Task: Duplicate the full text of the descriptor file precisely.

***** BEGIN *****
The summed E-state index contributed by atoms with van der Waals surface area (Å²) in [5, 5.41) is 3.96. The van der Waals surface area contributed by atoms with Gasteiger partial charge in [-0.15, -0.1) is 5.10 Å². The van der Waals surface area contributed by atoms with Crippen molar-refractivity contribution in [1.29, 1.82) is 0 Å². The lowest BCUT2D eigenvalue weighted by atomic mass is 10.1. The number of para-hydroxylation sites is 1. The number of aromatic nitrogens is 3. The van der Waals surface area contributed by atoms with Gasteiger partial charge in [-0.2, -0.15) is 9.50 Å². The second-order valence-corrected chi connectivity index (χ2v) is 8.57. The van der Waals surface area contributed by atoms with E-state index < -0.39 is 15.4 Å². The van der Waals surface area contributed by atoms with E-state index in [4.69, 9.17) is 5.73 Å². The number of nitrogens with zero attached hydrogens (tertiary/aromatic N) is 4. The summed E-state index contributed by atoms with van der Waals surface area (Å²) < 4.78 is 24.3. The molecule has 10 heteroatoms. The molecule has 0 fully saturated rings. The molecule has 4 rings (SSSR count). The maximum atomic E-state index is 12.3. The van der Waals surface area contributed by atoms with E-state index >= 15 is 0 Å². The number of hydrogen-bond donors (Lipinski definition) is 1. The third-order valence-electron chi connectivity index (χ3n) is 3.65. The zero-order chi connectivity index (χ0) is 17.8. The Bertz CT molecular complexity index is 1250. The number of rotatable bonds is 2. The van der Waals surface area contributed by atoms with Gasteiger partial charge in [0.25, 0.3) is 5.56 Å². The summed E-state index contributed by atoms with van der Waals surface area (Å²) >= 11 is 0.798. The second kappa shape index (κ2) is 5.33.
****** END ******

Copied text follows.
The summed E-state index contributed by atoms with van der Waals surface area (Å²) in [5, 5.41) is 3.96. The van der Waals surface area contributed by atoms with Gasteiger partial charge in [-0.15, -0.1) is 5.10 Å². The van der Waals surface area contributed by atoms with Crippen molar-refractivity contribution in [1.29, 1.82) is 0 Å². The lowest BCUT2D eigenvalue weighted by atomic mass is 10.1. The number of para-hydroxylation sites is 1. The number of aromatic nitrogens is 3. The van der Waals surface area contributed by atoms with Gasteiger partial charge in [-0.2, -0.15) is 9.50 Å². The second-order valence-corrected chi connectivity index (χ2v) is 8.57. The van der Waals surface area contributed by atoms with E-state index < -0.39 is 15.4 Å². The van der Waals surface area contributed by atoms with E-state index in [4.69, 9.17) is 5.73 Å². The number of nitrogens with zero attached hydrogens (tertiary/aromatic N) is 4. The summed E-state index contributed by atoms with van der Waals surface area (Å²) < 4.78 is 24.3. The molecule has 10 heteroatoms. The molecule has 0 fully saturated rings. The molecule has 4 rings (SSSR count). The maximum atomic E-state index is 12.3. The van der Waals surface area contributed by atoms with E-state index >= 15 is 0 Å². The number of hydrogen-bond donors (Lipinski definition) is 1. The third-order valence-electron chi connectivity index (χ3n) is 3.65. The zero-order chi connectivity index (χ0) is 17.8. The Bertz CT molecular complexity index is 1250. The number of rotatable bonds is 2. The van der Waals surface area contributed by atoms with Gasteiger partial charge in [0.25, 0.3) is 5.56 Å². The summed E-state index contributed by atoms with van der Waals surface area (Å²) >= 11 is 0.798. The second kappa shape index (κ2) is 5.33.